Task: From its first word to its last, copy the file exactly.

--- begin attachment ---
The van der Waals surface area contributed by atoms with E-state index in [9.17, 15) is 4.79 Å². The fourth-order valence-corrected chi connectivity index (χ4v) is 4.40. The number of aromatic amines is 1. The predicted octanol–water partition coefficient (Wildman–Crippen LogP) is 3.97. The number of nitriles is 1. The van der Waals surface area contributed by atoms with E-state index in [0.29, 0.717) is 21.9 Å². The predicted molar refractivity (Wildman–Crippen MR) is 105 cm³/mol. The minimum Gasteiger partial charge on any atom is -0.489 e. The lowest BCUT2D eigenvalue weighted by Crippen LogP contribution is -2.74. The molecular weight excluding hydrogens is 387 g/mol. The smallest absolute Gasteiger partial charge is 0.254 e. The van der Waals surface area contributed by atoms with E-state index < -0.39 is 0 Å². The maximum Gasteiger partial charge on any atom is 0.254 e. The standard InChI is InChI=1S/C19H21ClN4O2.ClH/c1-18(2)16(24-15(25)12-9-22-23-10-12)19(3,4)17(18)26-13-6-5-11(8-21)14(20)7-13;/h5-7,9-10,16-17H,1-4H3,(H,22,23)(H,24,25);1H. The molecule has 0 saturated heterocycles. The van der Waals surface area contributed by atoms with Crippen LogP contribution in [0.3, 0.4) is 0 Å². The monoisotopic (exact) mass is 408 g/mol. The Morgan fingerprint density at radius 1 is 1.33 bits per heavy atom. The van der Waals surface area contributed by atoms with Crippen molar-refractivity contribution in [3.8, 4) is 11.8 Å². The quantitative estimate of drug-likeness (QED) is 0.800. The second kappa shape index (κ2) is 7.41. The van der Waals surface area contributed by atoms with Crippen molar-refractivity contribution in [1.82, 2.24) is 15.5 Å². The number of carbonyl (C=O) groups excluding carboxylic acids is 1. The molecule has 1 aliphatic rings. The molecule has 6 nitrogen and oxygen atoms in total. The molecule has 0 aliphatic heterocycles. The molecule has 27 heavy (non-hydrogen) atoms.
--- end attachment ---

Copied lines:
The van der Waals surface area contributed by atoms with E-state index in [9.17, 15) is 4.79 Å². The fourth-order valence-corrected chi connectivity index (χ4v) is 4.40. The number of aromatic amines is 1. The predicted octanol–water partition coefficient (Wildman–Crippen LogP) is 3.97. The number of nitriles is 1. The van der Waals surface area contributed by atoms with E-state index in [0.29, 0.717) is 21.9 Å². The predicted molar refractivity (Wildman–Crippen MR) is 105 cm³/mol. The minimum Gasteiger partial charge on any atom is -0.489 e. The lowest BCUT2D eigenvalue weighted by Crippen LogP contribution is -2.74. The molecular weight excluding hydrogens is 387 g/mol. The smallest absolute Gasteiger partial charge is 0.254 e. The van der Waals surface area contributed by atoms with E-state index < -0.39 is 0 Å². The maximum Gasteiger partial charge on any atom is 0.254 e. The standard InChI is InChI=1S/C19H21ClN4O2.ClH/c1-18(2)16(24-15(25)12-9-22-23-10-12)19(3,4)17(18)26-13-6-5-11(8-21)14(20)7-13;/h5-7,9-10,16-17H,1-4H3,(H,22,23)(H,24,25);1H. The molecule has 0 saturated heterocycles. The van der Waals surface area contributed by atoms with Crippen LogP contribution in [0.3, 0.4) is 0 Å². The monoisotopic (exact) mass is 408 g/mol. The Morgan fingerprint density at radius 1 is 1.33 bits per heavy atom. The van der Waals surface area contributed by atoms with Crippen molar-refractivity contribution in [3.8, 4) is 11.8 Å². The quantitative estimate of drug-likeness (QED) is 0.800. The second kappa shape index (κ2) is 7.41. The van der Waals surface area contributed by atoms with Crippen molar-refractivity contribution in [1.82, 2.24) is 15.5 Å². The number of carbonyl (C=O) groups excluding carboxylic acids is 1. The molecule has 1 aliphatic rings. The molecule has 6 nitrogen and oxygen atoms in total. The molecule has 0 aliphatic heterocycles. The molecule has 27 heavy (non-hydrogen) atoms.